“Urbanization processes have a tendency to scatter and extinguish biodiversity. Therefor, developing corridors for species migration is of value.”
“Adapting urban food systems represents a major challenge and will necessitate radical changes in food production, storage and processing. Adaptive responses include support for urban and periurban agriculture, green roofs, local markets and enhanced safety nets.”
“Green spaces in cities are beneficial for absorbing rainfall and moderating high temperatures. Urban forests and trees can provide shading, evaporative cooling and rainwater interception, storage and infiltration services for cities (Pramova et al., 2012). Increasing tree cover is proposed as a way to reduce Urban Heat Islands.”
IPCC (2013), Climate Change 2013: Mitigation of Climate Change, Group III Fifth Assesment Report, Geneva: IPCC Secretariat. Chapter 12: Human Settlements, Infrastructure and Spatial Planning.
“The global transport GHG emissions grew from 2.8 GtCO2eq in 1970 to 7 GtCO2eq in 2010 (JRC/PBL, 2012). The OECD countries contributed the largest share of the emissions (i.e., 60% in 1970, 56% in 1990, and 46% in 2010)”
“Increasing demand for passenger and freight transport, urban development and sprawl, lack of rail, bus transit and cycle infra-structure in many regions, transport behaviour constrained by lack of modal choice in some regions, high fuel‐consuming stock fleet of vehicles, relatively low oil prices, and the limited availability of low‐carbon fuels have been the principle drivers of transport sector CO2 emission growth over the past few decades.”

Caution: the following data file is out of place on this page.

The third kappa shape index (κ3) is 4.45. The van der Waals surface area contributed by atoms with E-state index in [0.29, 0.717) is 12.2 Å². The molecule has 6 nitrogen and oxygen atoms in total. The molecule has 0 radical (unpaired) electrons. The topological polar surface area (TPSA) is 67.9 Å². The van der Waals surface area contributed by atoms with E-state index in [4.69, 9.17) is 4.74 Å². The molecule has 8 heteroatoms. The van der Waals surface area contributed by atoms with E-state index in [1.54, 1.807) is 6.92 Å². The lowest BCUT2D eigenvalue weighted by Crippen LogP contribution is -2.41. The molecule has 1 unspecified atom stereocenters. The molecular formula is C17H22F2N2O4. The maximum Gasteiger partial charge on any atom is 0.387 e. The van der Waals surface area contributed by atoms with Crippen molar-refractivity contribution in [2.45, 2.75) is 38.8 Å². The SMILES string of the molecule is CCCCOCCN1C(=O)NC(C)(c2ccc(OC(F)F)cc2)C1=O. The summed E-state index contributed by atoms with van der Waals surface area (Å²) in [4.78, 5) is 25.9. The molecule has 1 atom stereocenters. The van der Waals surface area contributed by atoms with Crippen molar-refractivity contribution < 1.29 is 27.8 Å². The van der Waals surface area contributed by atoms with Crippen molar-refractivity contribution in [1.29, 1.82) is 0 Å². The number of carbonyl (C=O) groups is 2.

IPCC (2014), Climate Change 2014: Working Group III – Mitigation of Climate Change. Chapter 5: Drivers, Trends and Mitigation.
“Adaptation is an important pillar for the response to climate change, and the IPCC Assessment reports highlight the complimentary roles of mitigation and adaptation in climate policy.”
“Adaptation strategies are defined as a general plan of action for addressing the impacts of climate change, including climate variability and extremes. Such strategies include a mix of policies and measures that have the overarching objective of reducing vulnerability to climate change impacts.”
“Adaptation will be necessary to address impacts resulting from climate change that is already unavoidable due to past emissions.”
“Climate adaptation is context dependent and it is uniquely linked to location, making it predominantly a local government and community level of action.”
“Studies indicate that politicians have not recognized climate adaptation as being politically urgent enough to elevate on the policy agenda. Subsequently they identify a tendency to prioritize other political concerns, often more short-term tangible issues.”
PCC (2013), Climate Change 2013: The Physical Science Basics, Group II Contribution to AR5 IPCC Fifth Assesment Report, Geneva: IPCC Secretariat. Chapter 15: Adaptation Planning and Implementation.